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Review Detail

Lucid Absinthe - New Bottle
Traditional Absinthe
A Pleasant Experience...
Overall rating 
 
3.7
Appearance 
 
3.0
Louche 
 
3.0
Aroma 
 
4.0
Flavor / Mouthfeel 
 
4.0
Finish 
 
4.0
Overall 
 
4.0
What you really want to know: No, you won't go wrong buying a bottle. Very much worth it. If available, look for the gift set that includes two nice reservoir glasses and a spoon for the same price as a bottle ($57 USD). Overall, you can get better, but it's far from being a low-grade disappointment. Good basic absinthe that will stay stocked on my shelf. If I had to sum it up in a word, it would be "natural." If you're the kind of person who thinks a woman smells better with a pint of perfume and looks better with two hours of makeup than when she first steps out of the shower, this might not be the drink for you; stick to Pernod or Absente.

Color - Light olive... in fact, perhaps a bit too light, but I was very pleased to see no use of artificial dyes. I don't like my absinthe to wear makeup. Natural and correct. Almost, but not quite, a 4 rating. Had it been artificial, I never would have rated it above a 1.

Louche - Immediate, nice oily trails at first, good blossom of the louche. Like the color, though, the louche is a bit light; doesn't quite hit the opalescense that I was expecting.

Aroma - Very nice. If you're used to a pastis like Pernod, or other substitutes like Razzouk Arak, you will be very pleasantly surprised with its complexity, both before and after water. It's not the most complex, but there are some definitely interesting and correct notes. Predominately anise and fennel, of course, with a decently forward wormwood nose and something definitive about it - couldn't quite discern if it was coriander or perhaps cumin. Not much of a floral bouquet, but very interesting and spicy.

Flavor - Enough of a coriander and wormwood nose that there was a pleasant herbal taste, almost a hint of celery, but not grassy. Of course, coriander sometimes gives the illusion of saltiness, but it wasn't overly powerful, just enjoyable. A huge step up from the one-dimensional taste of Absente, Pernod, or Razzouk. Each taste was a bit of an experiment, trying to put words to exactly what was being tasted. If I had to identify room for improvement (and to be honest, I would definitely not characterize the experience as a disappointing one overall) it would be the relative lack of some of the more floral notes in both the aroma and flavor. Still, a flavor that kept me intrigued and ready for the next sip.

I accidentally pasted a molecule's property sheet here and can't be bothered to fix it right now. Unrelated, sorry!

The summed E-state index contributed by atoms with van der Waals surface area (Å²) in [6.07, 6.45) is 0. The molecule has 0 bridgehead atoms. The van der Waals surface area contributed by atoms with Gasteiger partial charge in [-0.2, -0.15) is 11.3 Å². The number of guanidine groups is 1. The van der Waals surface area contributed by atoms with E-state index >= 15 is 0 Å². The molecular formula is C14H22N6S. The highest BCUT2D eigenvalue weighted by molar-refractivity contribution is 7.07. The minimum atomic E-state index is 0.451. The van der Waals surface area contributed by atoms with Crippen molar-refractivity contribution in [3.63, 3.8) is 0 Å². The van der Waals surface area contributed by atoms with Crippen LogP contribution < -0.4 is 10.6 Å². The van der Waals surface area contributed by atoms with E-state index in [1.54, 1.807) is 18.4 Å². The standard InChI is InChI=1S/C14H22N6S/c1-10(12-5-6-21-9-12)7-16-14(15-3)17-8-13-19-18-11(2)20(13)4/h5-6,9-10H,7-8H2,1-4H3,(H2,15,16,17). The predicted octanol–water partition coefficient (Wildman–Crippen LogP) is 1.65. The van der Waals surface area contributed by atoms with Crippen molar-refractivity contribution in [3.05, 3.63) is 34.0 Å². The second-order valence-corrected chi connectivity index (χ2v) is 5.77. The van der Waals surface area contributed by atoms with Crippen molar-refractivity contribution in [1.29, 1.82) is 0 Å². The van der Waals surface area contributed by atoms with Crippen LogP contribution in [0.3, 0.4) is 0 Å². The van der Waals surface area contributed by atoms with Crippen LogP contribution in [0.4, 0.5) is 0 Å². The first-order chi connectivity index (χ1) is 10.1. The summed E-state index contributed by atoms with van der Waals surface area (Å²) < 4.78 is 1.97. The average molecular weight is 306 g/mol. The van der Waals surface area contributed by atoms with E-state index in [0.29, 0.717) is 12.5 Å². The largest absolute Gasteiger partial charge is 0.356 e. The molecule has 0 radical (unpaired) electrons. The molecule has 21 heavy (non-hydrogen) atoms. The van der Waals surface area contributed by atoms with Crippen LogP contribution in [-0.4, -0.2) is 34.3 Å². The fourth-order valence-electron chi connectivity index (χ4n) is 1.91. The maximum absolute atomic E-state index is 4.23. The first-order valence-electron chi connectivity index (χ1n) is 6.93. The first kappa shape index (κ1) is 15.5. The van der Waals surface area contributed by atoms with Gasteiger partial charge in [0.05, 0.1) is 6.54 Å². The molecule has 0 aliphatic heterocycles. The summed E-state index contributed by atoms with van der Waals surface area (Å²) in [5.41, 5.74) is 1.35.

Finish - Spicy, herbal (think gourmet cooking spice, not floral candle shop) pleasant aftertaste that lingered just long enough. For my second glass, I added a bit more water to 4:1, the better to lighten the alcohol and try to separate the flavors.

Overall - Heads and tails above any of the pastis or other absinthe "substitutes." I like pastis and arak for what they are, but this is a very positive and uniquely absinthian experience. Also, hands down, better than anything I've gotten off the shelf in the US as of the end of 2008. I haven't yet tried the other T.A. Breaux designs (the Jade line), but if they really are quite pleasantly superior to Lucid, I suspect I'll be extremely happy with them even at a higher price. I'll be buying Lucid again soon (unfortunately, probably very soon, as it seems I'm going through it a bit quickly - a tribute to its interesting character.)

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